Can you believe we are releasing the final clue of the Galanta knit-along?
If you are working on the vest, this clue is really fast. You will just be working your armhole and neck edgings.
If you are doing the full sweater, then you will also work your sleeves.
Don't worry, we won't leave anyone on sleeve island!
In the Galanta Sweater, the sleeves are worked from the top down, with short row sleeve cap shaping.
You begin by picking up the stitches around the armhole, working short rows back and forth to shape the sleeve cap, and then joining in the round to work the sleeve.
Did you know that even at this late stage, there are lots of ways to tweak your final knit?
In fact, sleeve modifications are probably the number one change that most knitters make to their garments!
Adjusting the length to suit your body, even if it's as little as an inch, can make or break how comfortable a sweater is to wear.
It's the same with the sleeve size.
Do you have a bigger upper arm?
Pick up more stitches!
Add a few more decreases just before the cuff.
Tips on working your sleeves or edges
The rate of stitch pick up around the armhole will vary depending on whether you are working the set-in sleeve or the vest.
For both, you will begin at the centre of the underarm and you will pick up one stitch for each of the bound-off underarm stitches.
For the set-in sleeve, as you work along the rows along the side of the armhole you will be picking up close to one stitch for every two rows. This is a wide spacing but it works because you are working short rows back and forth to shape the sleeve cap this gives you plenty of room.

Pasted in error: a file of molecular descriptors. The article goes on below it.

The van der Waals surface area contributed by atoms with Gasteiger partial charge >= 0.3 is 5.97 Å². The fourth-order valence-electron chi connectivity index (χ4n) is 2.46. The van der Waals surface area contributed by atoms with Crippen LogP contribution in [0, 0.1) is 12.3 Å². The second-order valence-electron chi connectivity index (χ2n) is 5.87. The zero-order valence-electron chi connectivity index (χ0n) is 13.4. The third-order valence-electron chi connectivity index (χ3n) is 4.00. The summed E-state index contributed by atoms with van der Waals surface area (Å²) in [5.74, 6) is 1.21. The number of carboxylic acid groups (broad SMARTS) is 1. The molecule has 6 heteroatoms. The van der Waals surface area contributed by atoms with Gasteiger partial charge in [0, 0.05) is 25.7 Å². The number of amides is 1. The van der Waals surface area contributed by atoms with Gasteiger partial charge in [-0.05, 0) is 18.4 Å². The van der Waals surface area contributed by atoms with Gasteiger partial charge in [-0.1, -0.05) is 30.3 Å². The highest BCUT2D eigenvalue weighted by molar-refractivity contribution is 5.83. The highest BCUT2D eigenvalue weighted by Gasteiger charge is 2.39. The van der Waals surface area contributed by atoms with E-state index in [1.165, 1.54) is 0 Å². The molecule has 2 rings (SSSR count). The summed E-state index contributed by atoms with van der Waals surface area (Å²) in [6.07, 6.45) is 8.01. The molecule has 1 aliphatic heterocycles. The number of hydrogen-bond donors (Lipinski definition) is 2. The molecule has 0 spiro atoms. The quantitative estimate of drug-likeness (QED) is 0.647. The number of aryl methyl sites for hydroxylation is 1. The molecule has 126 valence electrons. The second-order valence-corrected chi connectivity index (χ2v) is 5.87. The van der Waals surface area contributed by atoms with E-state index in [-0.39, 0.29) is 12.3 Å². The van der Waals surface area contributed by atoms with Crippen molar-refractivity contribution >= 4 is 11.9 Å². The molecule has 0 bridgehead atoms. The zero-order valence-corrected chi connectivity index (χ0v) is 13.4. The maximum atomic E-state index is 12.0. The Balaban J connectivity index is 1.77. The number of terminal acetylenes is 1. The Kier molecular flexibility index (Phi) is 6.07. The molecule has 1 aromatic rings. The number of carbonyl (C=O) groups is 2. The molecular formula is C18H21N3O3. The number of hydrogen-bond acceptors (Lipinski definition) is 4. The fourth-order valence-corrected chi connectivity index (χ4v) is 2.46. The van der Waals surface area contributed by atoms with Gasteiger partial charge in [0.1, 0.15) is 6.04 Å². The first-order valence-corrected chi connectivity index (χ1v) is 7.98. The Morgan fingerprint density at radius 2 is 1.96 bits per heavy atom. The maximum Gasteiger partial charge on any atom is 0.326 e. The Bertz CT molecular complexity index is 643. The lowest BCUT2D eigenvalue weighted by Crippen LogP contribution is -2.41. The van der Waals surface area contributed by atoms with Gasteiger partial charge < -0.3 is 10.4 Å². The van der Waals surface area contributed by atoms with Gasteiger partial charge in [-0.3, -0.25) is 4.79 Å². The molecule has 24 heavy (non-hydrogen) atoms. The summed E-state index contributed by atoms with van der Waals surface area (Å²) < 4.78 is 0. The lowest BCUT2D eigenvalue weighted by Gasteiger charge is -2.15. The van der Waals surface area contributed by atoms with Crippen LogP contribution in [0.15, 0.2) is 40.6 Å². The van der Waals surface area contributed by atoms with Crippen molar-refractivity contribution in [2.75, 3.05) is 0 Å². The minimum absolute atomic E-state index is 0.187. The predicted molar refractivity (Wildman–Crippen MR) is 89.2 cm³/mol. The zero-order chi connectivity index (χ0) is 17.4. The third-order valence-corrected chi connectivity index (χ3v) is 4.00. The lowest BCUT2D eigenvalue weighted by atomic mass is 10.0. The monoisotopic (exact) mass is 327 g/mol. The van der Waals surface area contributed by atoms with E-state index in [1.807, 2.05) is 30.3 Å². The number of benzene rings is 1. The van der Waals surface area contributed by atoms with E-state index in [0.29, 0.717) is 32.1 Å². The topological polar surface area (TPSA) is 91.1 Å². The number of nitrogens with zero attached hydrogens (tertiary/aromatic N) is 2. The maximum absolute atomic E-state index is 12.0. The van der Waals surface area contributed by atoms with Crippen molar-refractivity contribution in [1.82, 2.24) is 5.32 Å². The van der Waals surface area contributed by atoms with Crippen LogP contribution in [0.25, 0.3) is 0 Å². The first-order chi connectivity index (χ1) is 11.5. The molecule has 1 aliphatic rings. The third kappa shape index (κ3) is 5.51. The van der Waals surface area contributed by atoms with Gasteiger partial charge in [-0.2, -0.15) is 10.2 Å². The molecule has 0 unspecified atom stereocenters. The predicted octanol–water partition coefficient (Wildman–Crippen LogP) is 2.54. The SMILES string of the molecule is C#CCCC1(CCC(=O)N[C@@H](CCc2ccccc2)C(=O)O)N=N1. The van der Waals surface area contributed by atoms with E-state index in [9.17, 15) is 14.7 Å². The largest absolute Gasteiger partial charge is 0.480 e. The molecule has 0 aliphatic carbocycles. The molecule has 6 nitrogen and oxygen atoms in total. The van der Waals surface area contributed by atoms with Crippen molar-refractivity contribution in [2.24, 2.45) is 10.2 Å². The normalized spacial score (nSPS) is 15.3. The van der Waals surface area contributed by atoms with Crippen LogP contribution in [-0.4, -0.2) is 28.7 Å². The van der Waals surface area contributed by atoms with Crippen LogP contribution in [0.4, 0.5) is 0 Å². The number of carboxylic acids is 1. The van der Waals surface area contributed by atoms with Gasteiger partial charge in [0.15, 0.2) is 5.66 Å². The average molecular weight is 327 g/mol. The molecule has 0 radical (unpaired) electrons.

When you have finished, you’ll be at your upper arm and that will mean you have the right number of upper arm stitches.
If you are working the vest, you will want to pick up more stitches.
You will be picking up around two stitches for every three rows.
This is because you are just working an edging, so you need enough stitches for that edging to lie nice and smooth.
If you are worried about your vest armhole getting too tight (most at risk with the I-cord version) then you can pick up extra stitches or alternatively, even use a larger needle size.
Tips for Sleeve Modifications
If you want a larger upper arm, you will need to pick up more stitches around the armhole opening and add extra short rows to match the extra stitches picked up.
Make sure you add the same amount of extra stitches on each side so that your sleeve is symmetrical!
For a stitch gauge of 18 sts = 4" / 10 cm in St St an addition of 4 extra stitches adds 1” / 2.5 cm approximately to the sleeve circumference.
Be careful to make changes in multiples of 4 so that you can still easily work the faux cable cuff which has a 4 stitch pattern repeat.
If you want to change the size of your sleeve at the cuff, you can adjust the number of decreases, giving you either a smaller cuff with more decreases or a larger cuff if you reduce the number of decreases.
If you want to change your sleeve length, just adjust the length as you work. If you want to shorten the sleeve, you may need to move your sleeve decreases closer together to fit them all in.
If you want a shorter sleeve but the same number of total decreases, then you will take out some rounds between each decrease. The total number taken out will depend on how much length you want to reduce the length.
If you wanted to make it 2” / 5 cm shorter, you want 13 rounds less. You would remove those 13 rounds from between the decreases.
The v-neck is designed to be fairly deep, with two edging options. The I-cord edging will create a firm, but open neckline, but the ribbed edging will close the neckline, giving you a less open neck.
If you want to close your neckline in even more, you can use the ribbed neck edge to do that.
- Use a smaller needle size.
- Work more rounds of ribbing.
- Work a firm bind off to hold the neck firmly.
Wow, clue 3 of the Galanta KAL has a lot of modification options!